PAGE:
The River's Badge

Friday, June 19, 2015

Jim Ed Brown

Relics? I suppose. I prefer "gems".

Jim Ed Brown died June 11 at the age of 81. For those of us of a certain age, we well remember Jim Ed. No, I'm not old enough to remember the Browns when they were topping the charts, but I know their songs, and you probably do, too. A family trio, Jim Ed, Maxine, and Bonnie, had a monstrous hit in 1959.


For something a bit peppier, here are Jim Ed and Maxine (Bonnie's whereabouts are unknown) doing "Looking Back To See", which was later recorded by Buck Owens and Susan Raye (more relics!):


But I didn't get to know Jim Ed until 1967, when he began a string of solo hits, starting with this one:


If 1967 is too mind-blowing for you, maybe you'll recognize the name Alan Jackson from his Under The Influence album:


But enough about the youngsters. In 1970 Jim Ed had another hit with the song, "Morning". Alas, there is no embeddable video to be found, but trust me, it was a good song. If you'd like to view a live performance, here it is.

My fondest memory of Jim Ed Brown was a 1973 graduation road trip I took with my best friend, Alice. We cranked the windows down and the radio up and sang along with "Southern Lovin'". Naturally, I can't find a live performance from 1973 (because video didn't exist then?), but here is a later performance (doesn't quite do the song justice):



Later Jim Ed teamed up with Helen Cornelius and they scored some major hits, including this number one recording from 1976 (oh, I was a mom by then!):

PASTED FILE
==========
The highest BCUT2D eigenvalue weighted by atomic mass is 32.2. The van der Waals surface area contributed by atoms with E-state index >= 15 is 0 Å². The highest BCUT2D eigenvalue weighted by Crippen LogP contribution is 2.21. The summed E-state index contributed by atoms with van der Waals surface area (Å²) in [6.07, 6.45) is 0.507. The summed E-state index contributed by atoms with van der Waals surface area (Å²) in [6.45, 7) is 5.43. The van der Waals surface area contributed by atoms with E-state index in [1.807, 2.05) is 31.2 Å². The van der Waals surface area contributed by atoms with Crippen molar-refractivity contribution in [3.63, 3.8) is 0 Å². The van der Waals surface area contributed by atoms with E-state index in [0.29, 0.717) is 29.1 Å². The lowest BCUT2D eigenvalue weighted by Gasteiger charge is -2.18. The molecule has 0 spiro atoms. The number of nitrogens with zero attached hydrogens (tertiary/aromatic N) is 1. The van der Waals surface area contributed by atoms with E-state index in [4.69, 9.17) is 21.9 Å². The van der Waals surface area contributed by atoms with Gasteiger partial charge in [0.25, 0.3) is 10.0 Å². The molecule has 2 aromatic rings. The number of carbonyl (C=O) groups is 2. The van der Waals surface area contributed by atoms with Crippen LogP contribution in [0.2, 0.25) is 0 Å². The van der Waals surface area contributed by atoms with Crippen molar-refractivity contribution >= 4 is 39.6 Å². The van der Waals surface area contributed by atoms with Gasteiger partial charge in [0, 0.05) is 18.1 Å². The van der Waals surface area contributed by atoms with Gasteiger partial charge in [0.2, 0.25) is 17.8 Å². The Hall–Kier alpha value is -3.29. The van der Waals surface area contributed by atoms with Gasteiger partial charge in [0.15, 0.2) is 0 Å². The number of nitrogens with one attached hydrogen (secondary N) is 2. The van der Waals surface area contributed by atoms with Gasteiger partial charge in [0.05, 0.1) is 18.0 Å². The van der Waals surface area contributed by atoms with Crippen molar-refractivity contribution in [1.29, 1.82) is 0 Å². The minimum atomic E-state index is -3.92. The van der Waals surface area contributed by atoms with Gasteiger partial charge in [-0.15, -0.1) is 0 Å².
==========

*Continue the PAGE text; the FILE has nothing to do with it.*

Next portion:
Of course, there were the inevitable rumors about the duo - I don't know what's true or not true, and don't care. But frankly, they were both a little long in the tooth by that time to worry about "having" to get married. Nevertheless.

If you watch Jim Ed in this video and others, you'll notice his easy way with a melody. Perhaps it was familial, genetic - all the better. A good singing voice is made up of good genes, let's face it. Lots of us love to sing, but few of us can without a stretch (speaking for myself).

Jim Ed Brown was one of those artists who was beloved in Nashville, not as a relic, but as a gem. Witness the Bluebird Cafe (the real one, not the "TV" one) tribute, featuring Jeannie Seely, Mo Pitney, and Jimmy Fortune (of the Statlers):



Rest in peace, Jim Ed. Say "hey" to Alice when you see her. In fact, you two should do a duet. She knows all the old songs, just like me.













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